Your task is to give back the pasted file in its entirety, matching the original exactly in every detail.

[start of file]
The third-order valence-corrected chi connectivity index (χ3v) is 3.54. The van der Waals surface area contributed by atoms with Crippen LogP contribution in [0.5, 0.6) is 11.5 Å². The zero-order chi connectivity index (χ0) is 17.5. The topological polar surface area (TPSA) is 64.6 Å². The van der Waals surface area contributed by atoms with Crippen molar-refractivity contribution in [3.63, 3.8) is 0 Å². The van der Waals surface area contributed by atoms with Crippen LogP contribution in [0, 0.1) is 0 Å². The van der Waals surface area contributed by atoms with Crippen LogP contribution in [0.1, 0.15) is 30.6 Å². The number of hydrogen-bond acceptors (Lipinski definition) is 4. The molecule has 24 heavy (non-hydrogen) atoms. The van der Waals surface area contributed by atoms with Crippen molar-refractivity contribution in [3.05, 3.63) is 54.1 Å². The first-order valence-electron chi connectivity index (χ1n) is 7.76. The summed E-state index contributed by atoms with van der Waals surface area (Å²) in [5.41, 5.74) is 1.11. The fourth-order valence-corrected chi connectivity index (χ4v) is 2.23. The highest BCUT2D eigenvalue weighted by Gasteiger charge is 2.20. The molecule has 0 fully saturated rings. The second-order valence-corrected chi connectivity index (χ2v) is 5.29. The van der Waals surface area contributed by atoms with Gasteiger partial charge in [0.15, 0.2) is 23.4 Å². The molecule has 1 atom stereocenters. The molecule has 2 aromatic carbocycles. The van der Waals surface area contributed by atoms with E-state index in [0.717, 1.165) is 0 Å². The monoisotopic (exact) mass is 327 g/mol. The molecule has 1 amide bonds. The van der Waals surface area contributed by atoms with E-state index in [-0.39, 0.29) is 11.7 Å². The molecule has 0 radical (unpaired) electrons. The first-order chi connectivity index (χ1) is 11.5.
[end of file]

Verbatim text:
The third-order valence-corrected chi connectivity index (χ3v) is 3.54. The van der Waals surface area contributed by atoms with Crippen LogP contribution in [0.5, 0.6) is 11.5 Å². The zero-order chi connectivity index (χ0) is 17.5. The topological polar surface area (TPSA) is 64.6 Å². The van der Waals surface area contributed by atoms with Crippen molar-refractivity contribution in [3.63, 3.8) is 0 Å². The van der Waals surface area contributed by atoms with Crippen LogP contribution in [0, 0.1) is 0 Å². The van der Waals surface area contributed by atoms with Crippen LogP contribution in [0.1, 0.15) is 30.6 Å². The number of hydrogen-bond acceptors (Lipinski definition) is 4. The molecule has 24 heavy (non-hydrogen) atoms. The van der Waals surface area contributed by atoms with Crippen molar-refractivity contribution in [3.05, 3.63) is 54.1 Å². The first-order valence-electron chi connectivity index (χ1n) is 7.76. The summed E-state index contributed by atoms with van der Waals surface area (Å²) in [5.41, 5.74) is 1.11. The fourth-order valence-corrected chi connectivity index (χ4v) is 2.23. The highest BCUT2D eigenvalue weighted by Gasteiger charge is 2.20. The molecule has 0 fully saturated rings. The second-order valence-corrected chi connectivity index (χ2v) is 5.29. The van der Waals surface area contributed by atoms with Gasteiger partial charge in [0.15, 0.2) is 23.4 Å². The molecule has 1 atom stereocenters. The molecule has 2 aromatic carbocycles. The van der Waals surface area contributed by atoms with E-state index in [0.717, 1.165) is 0 Å². The monoisotopic (exact) mass is 327 g/mol. The molecule has 1 amide bonds. The van der Waals surface area contributed by atoms with E-state index in [-0.39, 0.29) is 11.7 Å². The molecule has 0 radical (unpaired) electrons. The first-order chi connectivity index (χ1) is 11.5.